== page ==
And one of the things we showed in our documentary is the life of our children. If we continue this way because we are pushing it to what is called the tipping point. If we continue this global warming in another eight to 10 years, the planet would have increased its temperature enough to spontaneously release of GHGs to be triggered off. What do we mean by that? We mean that places like Antarctic, where the polar ice caps are already threatening us with sea level rise which could cover the whole of Lagos and so many other coastal cities. Underneath, we have what is called permafrost; and underneath this permafrost is methane gas, millions and millions of tons of methane gas trapped under it.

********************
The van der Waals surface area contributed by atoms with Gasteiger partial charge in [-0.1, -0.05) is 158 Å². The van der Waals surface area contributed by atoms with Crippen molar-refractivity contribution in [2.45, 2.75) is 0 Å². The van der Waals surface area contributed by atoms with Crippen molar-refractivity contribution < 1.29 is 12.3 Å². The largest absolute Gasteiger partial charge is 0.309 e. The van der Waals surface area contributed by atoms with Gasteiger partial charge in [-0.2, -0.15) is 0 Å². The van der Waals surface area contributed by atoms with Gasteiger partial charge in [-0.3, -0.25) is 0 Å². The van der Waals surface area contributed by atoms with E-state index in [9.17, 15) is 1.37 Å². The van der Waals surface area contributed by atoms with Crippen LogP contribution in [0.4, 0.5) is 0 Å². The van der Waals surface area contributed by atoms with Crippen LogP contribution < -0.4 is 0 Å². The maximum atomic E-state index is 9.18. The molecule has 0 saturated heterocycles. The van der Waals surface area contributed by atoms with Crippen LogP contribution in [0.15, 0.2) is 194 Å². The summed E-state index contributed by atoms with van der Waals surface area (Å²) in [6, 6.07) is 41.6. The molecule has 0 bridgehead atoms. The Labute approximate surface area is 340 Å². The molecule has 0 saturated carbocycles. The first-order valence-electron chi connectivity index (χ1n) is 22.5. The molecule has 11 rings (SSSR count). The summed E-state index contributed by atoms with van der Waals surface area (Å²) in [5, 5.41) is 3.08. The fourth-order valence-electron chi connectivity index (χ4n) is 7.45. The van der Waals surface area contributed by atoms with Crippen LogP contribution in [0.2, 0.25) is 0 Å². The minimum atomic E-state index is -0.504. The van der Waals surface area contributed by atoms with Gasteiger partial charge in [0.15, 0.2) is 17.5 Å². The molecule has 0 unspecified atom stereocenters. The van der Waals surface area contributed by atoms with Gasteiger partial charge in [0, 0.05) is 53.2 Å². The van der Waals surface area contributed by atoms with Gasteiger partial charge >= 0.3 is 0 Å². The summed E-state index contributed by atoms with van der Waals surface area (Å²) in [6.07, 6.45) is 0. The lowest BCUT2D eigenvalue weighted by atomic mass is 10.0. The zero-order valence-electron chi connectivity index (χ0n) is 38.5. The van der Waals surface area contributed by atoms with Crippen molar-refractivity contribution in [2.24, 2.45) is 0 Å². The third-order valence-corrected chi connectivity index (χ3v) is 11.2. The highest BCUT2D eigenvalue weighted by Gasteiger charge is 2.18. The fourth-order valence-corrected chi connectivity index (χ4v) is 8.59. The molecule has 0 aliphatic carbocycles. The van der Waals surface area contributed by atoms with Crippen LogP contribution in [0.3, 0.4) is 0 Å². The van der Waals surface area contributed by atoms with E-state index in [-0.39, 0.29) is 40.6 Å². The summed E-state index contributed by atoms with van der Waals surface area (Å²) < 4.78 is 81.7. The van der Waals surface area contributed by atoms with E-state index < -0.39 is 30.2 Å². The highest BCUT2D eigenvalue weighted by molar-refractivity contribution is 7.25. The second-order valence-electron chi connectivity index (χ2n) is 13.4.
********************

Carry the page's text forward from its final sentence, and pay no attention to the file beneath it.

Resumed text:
And about 10 to 15 years ago, scientists started detecting that, at a certain time of the year; almost all of this methane gas will be released. Methane gas is 25 times a potent GHG than carbon dioxide even though it degrades quicker. It is a far more potent a GHG and what we are saying is, if you figure up the reach, it will make more of the permafrost to melt which could cause more of the gas to trip off in circle that you cannot stop, that is why they call it the tipping point.
And that is why we are now calling upon people. I believe that no matter how hard hearted we are as human being, no matter how wicked our soul may be, even the most hard hearted, greedy wicked men have something in common with the kindest men and women, and that is that we love our children. I believed that, I believe we do really love our children and we would not want to give a negative legacy to our children or what Prince Charles called a poisoned chalice.